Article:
Masonry Heaters are Massively Comfy

March 30, 2018
Spring 2018
This online-only article is a supplement to the Spring 2018 print edition of Home Energy Magazine.
Click here to read more articles about Heating

You enter the house on a winter’s evening, remove your wet boots and coat. In your living room, there are a few pieces of split, dry firewood, ready to burn. You open the door to the firebox, build a fire. You shut the door, and go about your evening.

The heater purrs away. That one fire lasts 45 minutes to an hour and a half. It’s the only fire you’ll build until tomorrow night—maybe tomorrow morning, if it’s especially cold. That heater, with the small, hot fire in it, and the heat stored in the mass of bricks or stone, cost you a high up front cost. But the initial outlay of $15k or so has in about nine years paid for itself in fuel savings. Add one year for learning that you need to order your wood in May to start drying it (not in September, when you think about being cold). In a few years, you might spend $10 on a new grate, or $150–250 on a chimney cleaning. In 50 or 60 years, your descendants are considering some maintenance (a three-to-four-hour job: $600). And in 100 years, someone is still enjoying that heater, and paying around $600 per year (today’s prices) for fuel.

Moshier built this masonry heater for a client in Minnesota.

But the economics aren’t your measure; your comfort is.

Few people, especially in the warmer climates in North America, know about the masonry heater, but it is a household word in the colder parts of Northern Europe, and Asia, and an old one. Stonemason Eric Moshier of Solid Rock Masonry built four heaters this winter and taught four workshops on them. He stays busy; there aren’t many professional masonry heater builders in the United States, “probably fewer than one per state,” he says. Yet look in the Austrian phone book for a stove fitter, as they are called there, and you’ll find 20 to 40 in a medium-sized city. Why so many for a country the size of Wisconsin? It’s more than how cold it is, and it’s certainly not for lack of technical innovations. It’s how efficient these masonry heaters are as heaters, for an enormous payback of comfort, with very low emissions, burning very little fuel (in a country where firewood resources are limited). Could we enjoy these heaters as much in North America, even if we have plenty of firewood?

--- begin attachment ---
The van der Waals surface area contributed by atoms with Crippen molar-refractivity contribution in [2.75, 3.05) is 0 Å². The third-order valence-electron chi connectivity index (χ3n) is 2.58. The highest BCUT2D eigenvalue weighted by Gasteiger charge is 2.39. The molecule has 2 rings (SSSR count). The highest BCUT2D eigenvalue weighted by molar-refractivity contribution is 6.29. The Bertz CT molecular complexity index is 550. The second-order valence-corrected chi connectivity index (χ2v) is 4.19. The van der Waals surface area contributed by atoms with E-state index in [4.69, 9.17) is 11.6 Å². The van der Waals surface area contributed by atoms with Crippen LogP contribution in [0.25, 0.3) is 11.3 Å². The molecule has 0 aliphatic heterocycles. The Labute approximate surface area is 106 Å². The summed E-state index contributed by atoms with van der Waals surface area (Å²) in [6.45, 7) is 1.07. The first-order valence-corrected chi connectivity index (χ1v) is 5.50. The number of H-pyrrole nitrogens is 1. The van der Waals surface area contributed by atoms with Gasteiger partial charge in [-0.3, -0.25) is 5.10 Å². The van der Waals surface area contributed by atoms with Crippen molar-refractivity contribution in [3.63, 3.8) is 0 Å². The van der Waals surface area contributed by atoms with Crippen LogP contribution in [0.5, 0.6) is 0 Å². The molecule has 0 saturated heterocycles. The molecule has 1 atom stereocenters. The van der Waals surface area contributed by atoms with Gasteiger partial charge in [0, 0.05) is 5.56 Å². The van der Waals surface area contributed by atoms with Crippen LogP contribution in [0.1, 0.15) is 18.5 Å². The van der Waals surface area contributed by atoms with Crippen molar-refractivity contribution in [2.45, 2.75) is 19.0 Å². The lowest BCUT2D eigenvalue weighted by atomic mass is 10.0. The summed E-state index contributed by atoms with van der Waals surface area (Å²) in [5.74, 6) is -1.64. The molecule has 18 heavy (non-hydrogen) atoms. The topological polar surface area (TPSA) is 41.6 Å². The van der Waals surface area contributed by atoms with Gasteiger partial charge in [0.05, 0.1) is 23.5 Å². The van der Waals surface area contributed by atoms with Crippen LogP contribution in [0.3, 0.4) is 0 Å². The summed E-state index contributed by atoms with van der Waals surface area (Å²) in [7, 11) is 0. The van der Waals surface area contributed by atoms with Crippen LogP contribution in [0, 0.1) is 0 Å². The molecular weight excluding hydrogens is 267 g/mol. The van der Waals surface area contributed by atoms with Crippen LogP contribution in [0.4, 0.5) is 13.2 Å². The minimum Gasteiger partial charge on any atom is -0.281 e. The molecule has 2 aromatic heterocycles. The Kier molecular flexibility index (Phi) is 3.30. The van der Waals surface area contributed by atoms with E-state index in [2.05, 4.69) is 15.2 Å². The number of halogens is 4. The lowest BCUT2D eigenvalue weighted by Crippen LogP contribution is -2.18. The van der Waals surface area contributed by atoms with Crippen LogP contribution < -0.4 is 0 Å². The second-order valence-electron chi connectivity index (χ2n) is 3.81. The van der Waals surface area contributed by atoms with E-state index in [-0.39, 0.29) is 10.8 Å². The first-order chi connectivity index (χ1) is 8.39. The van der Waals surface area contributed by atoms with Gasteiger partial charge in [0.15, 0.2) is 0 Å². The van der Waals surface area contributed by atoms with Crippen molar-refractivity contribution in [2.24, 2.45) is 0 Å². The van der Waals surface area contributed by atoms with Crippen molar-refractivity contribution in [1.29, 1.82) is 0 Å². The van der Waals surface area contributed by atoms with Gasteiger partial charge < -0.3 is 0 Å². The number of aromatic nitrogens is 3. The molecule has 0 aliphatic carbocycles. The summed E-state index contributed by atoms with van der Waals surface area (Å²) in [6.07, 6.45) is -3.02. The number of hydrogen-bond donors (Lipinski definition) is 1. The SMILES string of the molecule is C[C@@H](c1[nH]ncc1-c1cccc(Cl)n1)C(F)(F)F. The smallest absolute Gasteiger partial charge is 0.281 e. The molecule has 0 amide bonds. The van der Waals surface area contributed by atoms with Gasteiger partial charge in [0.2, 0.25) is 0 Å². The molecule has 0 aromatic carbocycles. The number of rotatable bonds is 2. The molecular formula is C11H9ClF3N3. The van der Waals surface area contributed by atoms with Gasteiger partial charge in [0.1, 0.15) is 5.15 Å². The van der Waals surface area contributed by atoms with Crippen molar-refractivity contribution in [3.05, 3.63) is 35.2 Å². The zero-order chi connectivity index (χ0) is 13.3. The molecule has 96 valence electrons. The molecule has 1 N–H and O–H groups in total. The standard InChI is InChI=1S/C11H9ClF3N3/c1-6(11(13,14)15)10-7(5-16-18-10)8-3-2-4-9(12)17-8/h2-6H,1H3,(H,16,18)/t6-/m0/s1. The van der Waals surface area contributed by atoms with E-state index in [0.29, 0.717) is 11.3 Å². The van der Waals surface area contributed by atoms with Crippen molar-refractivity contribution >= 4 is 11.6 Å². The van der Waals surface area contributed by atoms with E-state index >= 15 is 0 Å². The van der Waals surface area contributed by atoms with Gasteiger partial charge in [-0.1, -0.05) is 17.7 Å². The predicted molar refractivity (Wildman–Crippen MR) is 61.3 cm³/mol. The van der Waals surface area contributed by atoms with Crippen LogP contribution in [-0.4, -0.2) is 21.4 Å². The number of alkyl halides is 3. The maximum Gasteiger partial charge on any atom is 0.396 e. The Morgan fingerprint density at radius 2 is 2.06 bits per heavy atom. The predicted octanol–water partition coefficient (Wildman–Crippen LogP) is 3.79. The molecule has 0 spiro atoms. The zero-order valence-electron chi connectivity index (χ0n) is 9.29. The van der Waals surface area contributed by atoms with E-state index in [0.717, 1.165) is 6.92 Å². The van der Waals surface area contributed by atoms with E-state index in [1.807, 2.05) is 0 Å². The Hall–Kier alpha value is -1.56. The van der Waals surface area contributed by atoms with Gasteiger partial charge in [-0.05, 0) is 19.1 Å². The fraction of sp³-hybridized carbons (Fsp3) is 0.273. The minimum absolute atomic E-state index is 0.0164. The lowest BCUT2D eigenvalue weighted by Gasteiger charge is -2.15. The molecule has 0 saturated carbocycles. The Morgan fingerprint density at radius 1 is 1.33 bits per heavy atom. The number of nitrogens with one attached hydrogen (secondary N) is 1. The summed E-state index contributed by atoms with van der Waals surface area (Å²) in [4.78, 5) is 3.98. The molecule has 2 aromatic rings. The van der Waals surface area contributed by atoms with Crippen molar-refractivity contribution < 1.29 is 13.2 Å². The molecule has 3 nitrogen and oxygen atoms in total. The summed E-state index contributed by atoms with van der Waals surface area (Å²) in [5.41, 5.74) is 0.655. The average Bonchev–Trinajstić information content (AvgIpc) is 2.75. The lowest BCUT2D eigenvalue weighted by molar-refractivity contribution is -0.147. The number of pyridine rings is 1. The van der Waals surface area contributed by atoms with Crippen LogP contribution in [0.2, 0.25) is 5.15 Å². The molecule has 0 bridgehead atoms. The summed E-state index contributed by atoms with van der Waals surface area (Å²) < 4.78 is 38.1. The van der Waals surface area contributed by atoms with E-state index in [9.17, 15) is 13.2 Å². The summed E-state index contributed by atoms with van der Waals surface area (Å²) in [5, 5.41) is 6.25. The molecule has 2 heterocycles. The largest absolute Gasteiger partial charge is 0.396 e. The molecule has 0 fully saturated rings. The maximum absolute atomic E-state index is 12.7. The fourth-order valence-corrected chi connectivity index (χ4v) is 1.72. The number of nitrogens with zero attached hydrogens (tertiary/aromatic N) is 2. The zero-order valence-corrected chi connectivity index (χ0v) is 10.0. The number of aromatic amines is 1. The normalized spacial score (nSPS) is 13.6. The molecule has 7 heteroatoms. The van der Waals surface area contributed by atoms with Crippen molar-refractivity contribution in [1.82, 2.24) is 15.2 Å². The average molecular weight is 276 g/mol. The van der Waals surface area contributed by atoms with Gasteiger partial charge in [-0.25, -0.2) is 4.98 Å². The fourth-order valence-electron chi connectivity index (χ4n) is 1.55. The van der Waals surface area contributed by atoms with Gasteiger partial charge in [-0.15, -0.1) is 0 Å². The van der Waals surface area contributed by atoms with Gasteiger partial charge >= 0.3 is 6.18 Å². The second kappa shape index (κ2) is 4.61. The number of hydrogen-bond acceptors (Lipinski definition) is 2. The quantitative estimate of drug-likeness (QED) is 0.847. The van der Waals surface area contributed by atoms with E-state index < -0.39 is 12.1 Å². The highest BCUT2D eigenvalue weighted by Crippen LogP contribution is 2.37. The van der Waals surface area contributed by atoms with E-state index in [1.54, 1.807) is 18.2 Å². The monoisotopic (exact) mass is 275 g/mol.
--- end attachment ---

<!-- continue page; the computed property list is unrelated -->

The heart of a masonry heater is a firebox constructed out of a refractory material such as firebrick. As the fire burns, the gases move through the heat-exchange channels inside the heater. The warmth is absorbed by the masonry and radiates throughout the home long after the fire has gone out—often for as long as 24 hours.

Lean on me.

An Old Solution to an Old Problem

When the European versions of these heaters originated, (in the 15th to 18th centuries) scarcity, risk of fire, and the cost of wood were the mothers of invention. People devised ways to get the most out of the little fuel they had, to survive the extremely cold winters. And some of their best designs are still in use today. The key is to burn all the gases in the wood at high temperatures, and store the heat you produce in a thermal battery.

Take a standard Contraflow heater, traditional and still popular in Northern Europe. Weighing in at up to 3 tons and standing as high as 9 feet, this heater can be finished with clay plaster, tile, stone, soapstone, or exposed brick. Efficiency for this heater hovers around 73–78%. Maximum efficiency is about 85%, since you will always lose 10-15% in moisture in the wood, and no heater is designed perfectly. This is because there needs to be a balance between the size of the firebox, the amount of channels, and the mass or area of the heater, and this balance can’t ever be 100% perfect.